Wednesday, May 16, 2007
It's no secret that the American tactical approach in Afghanistan has been, shall we say, slightly at odds with that of its NATO allies participating in the war. The Dutch, for instance, have in the past taken the approach of avoiding engagement with the Taliban insurgents, although they have recently adopted a more offensive-minded approach (even if it is known as the "amoeba model"). The British, too, have emphasized finding a working arrangement with the Taliban, going so far as to arrange a formal truce in Musa Qala, a district in southern Afghanistan they were responsible for securing.
The logic, in both cases, was to minimize the destabilizing effects of combat, both in terms of civilian casualties and infrastructure, while at the same time increasing trust and goodwill among the civilian population through reconstruction projects. As for the insurgents, the strategy was to win their allegiance, rather than kill them off.
All of which doesn't sit too well with Gen. Dan McNeill, the new American commander in Kabul:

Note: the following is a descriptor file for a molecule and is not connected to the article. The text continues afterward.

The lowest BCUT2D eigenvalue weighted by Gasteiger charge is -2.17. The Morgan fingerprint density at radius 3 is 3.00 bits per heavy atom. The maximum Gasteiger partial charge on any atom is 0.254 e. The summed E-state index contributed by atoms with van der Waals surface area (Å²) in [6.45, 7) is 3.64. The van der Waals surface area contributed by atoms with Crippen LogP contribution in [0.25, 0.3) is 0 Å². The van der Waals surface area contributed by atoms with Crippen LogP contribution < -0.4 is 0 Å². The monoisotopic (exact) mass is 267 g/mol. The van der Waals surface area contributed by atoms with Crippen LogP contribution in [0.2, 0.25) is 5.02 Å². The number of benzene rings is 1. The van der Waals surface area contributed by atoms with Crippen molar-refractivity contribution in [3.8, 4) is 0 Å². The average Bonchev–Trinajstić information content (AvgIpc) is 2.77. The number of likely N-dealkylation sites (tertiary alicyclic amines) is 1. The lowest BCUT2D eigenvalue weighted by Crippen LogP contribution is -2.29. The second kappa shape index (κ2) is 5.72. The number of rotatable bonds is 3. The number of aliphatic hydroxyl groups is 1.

“In its best case it might have been a tactical error. In its worst case it might have been a strategic blunder”, McNeill said of the ceasefire in Helmand province’s Musa Qala district.
He added that he could not give his full views on the British-backed truce because that “might be construed as criticizing one of our allies, and I wouldn’t do that”.
I'd sure love to hear his full views, but I think the abridged version gets the idea across pretty effectively. At any rate, he's made no secret of his favored approach, which involves more aggressive ground operations, combined with heavy air support. Resulting in, as you might imagine, increased civilian casualties.
Of course, anytime you get allies fighting a war together, you're bound to have disagreements. The history of WWII is full of them, from heads of state to theater commanders, all the way down to the grunts on the ground.
But this really shows the inability of the American military command to understand the nature of the war they're fighting. The British and Dutch know there's no way to pacify Afghanistan. It's been tried before and it's never worked. So they're trying to minimize the damage on both sides, in the hopes that the Afghans in power when they eventually leave haven't sworn an oath of eternal enmity against them.
That's the only way to win that war. And it's the one way we won't fight it.